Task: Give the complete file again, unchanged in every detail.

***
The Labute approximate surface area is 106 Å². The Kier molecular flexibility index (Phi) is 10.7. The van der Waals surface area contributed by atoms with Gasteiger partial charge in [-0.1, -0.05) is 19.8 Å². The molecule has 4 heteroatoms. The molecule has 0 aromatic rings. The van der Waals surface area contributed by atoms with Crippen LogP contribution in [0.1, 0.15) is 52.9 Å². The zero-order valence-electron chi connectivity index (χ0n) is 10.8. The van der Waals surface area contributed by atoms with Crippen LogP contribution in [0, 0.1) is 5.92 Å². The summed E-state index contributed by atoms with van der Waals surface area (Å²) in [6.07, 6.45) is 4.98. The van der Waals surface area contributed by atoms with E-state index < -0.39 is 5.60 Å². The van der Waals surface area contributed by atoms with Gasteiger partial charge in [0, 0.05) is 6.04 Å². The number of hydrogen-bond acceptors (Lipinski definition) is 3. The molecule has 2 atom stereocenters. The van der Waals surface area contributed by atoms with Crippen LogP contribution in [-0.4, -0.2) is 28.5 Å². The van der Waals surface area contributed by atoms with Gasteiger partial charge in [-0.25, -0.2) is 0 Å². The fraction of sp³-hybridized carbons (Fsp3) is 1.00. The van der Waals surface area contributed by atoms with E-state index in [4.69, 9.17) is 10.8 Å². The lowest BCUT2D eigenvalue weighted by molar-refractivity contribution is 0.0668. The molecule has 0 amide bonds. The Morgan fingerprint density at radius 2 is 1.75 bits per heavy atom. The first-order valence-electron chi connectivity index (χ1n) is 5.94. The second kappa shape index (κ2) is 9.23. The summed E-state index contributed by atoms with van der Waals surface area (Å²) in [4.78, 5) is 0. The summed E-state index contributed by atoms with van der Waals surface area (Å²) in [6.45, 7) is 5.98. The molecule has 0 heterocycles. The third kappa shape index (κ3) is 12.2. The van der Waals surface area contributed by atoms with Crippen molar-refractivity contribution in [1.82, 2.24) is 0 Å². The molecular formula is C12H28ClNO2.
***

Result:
The Labute approximate surface area is 106 Å². The Kier molecular flexibility index (Phi) is 10.7. The van der Waals surface area contributed by atoms with Gasteiger partial charge in [-0.1, -0.05) is 19.8 Å². The molecule has 4 heteroatoms. The molecule has 0 aromatic rings. The van der Waals surface area contributed by atoms with Crippen LogP contribution in [0.1, 0.15) is 52.9 Å². The zero-order valence-electron chi connectivity index (χ0n) is 10.8. The van der Waals surface area contributed by atoms with Crippen LogP contribution in [0, 0.1) is 5.92 Å². The summed E-state index contributed by atoms with van der Waals surface area (Å²) in [6.07, 6.45) is 4.98. The van der Waals surface area contributed by atoms with E-state index < -0.39 is 5.60 Å². The van der Waals surface area contributed by atoms with Gasteiger partial charge in [0, 0.05) is 6.04 Å². The number of hydrogen-bond acceptors (Lipinski definition) is 3. The molecule has 2 atom stereocenters. The van der Waals surface area contributed by atoms with Crippen LogP contribution in [-0.4, -0.2) is 28.5 Å². The van der Waals surface area contributed by atoms with Gasteiger partial charge in [-0.25, -0.2) is 0 Å². The fraction of sp³-hybridized carbons (Fsp3) is 1.00. The van der Waals surface area contributed by atoms with E-state index in [4.69, 9.17) is 10.8 Å². The lowest BCUT2D eigenvalue weighted by molar-refractivity contribution is 0.0668. The molecule has 0 amide bonds. The Morgan fingerprint density at radius 2 is 1.75 bits per heavy atom. The first-order valence-electron chi connectivity index (χ1n) is 5.94. The second kappa shape index (κ2) is 9.23. The summed E-state index contributed by atoms with van der Waals surface area (Å²) in [4.78, 5) is 0. The summed E-state index contributed by atoms with van der Waals surface area (Å²) in [6.45, 7) is 5.98. The molecule has 0 heterocycles. The third kappa shape index (κ3) is 12.2. The van der Waals surface area contributed by atoms with Crippen molar-refractivity contribution in [1.82, 2.24) is 0 Å². The molecular formula is C12H28ClNO2.